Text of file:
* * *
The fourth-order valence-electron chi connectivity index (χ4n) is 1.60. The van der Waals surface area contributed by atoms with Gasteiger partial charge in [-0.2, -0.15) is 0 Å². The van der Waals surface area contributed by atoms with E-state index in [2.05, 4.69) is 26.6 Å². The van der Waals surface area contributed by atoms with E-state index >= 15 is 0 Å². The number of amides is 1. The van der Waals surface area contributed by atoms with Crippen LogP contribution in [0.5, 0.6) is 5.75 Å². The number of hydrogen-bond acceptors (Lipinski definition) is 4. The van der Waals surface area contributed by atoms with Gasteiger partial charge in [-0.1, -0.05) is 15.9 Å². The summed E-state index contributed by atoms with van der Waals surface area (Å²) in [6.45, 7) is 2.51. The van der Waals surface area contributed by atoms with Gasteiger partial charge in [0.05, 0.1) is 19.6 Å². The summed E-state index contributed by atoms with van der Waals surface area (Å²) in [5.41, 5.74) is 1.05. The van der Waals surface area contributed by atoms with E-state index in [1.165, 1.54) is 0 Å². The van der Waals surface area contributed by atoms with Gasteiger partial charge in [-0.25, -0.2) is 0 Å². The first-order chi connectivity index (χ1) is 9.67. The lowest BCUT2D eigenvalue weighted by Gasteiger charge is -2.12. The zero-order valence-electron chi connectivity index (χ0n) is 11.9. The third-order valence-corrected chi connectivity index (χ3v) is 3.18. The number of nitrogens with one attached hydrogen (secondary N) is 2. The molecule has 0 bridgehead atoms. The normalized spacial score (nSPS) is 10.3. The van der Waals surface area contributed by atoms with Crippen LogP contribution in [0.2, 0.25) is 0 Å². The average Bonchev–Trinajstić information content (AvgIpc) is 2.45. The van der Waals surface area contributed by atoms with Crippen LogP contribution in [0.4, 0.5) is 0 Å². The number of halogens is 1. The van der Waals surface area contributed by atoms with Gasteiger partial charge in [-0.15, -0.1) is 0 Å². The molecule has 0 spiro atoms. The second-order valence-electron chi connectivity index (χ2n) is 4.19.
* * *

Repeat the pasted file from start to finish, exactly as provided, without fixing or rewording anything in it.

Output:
The fourth-order valence-electron chi connectivity index (χ4n) is 1.60. The van der Waals surface area contributed by atoms with Gasteiger partial charge in [-0.2, -0.15) is 0 Å². The van der Waals surface area contributed by atoms with E-state index in [2.05, 4.69) is 26.6 Å². The van der Waals surface area contributed by atoms with E-state index >= 15 is 0 Å². The number of amides is 1. The van der Waals surface area contributed by atoms with Crippen LogP contribution in [0.5, 0.6) is 5.75 Å². The number of hydrogen-bond acceptors (Lipinski definition) is 4. The van der Waals surface area contributed by atoms with Gasteiger partial charge in [-0.1, -0.05) is 15.9 Å². The summed E-state index contributed by atoms with van der Waals surface area (Å²) in [6.45, 7) is 2.51. The van der Waals surface area contributed by atoms with Gasteiger partial charge in [0.05, 0.1) is 19.6 Å². The summed E-state index contributed by atoms with van der Waals surface area (Å²) in [5.41, 5.74) is 1.05. The van der Waals surface area contributed by atoms with E-state index in [1.165, 1.54) is 0 Å². The van der Waals surface area contributed by atoms with Gasteiger partial charge in [-0.25, -0.2) is 0 Å². The first-order chi connectivity index (χ1) is 9.67. The lowest BCUT2D eigenvalue weighted by Gasteiger charge is -2.12. The zero-order valence-electron chi connectivity index (χ0n) is 11.9. The third-order valence-corrected chi connectivity index (χ3v) is 3.18. The number of nitrogens with one attached hydrogen (secondary N) is 2. The molecule has 0 bridgehead atoms. The normalized spacial score (nSPS) is 10.3. The van der Waals surface area contributed by atoms with Crippen LogP contribution in [0.2, 0.25) is 0 Å². The average Bonchev–Trinajstić information content (AvgIpc) is 2.45. The van der Waals surface area contributed by atoms with Crippen LogP contribution in [0.4, 0.5) is 0 Å². The number of halogens is 1. The van der Waals surface area contributed by atoms with Gasteiger partial charge in [-0.15, -0.1) is 0 Å². The molecule has 0 spiro atoms. The second-order valence-electron chi connectivity index (χ2n) is 4.19.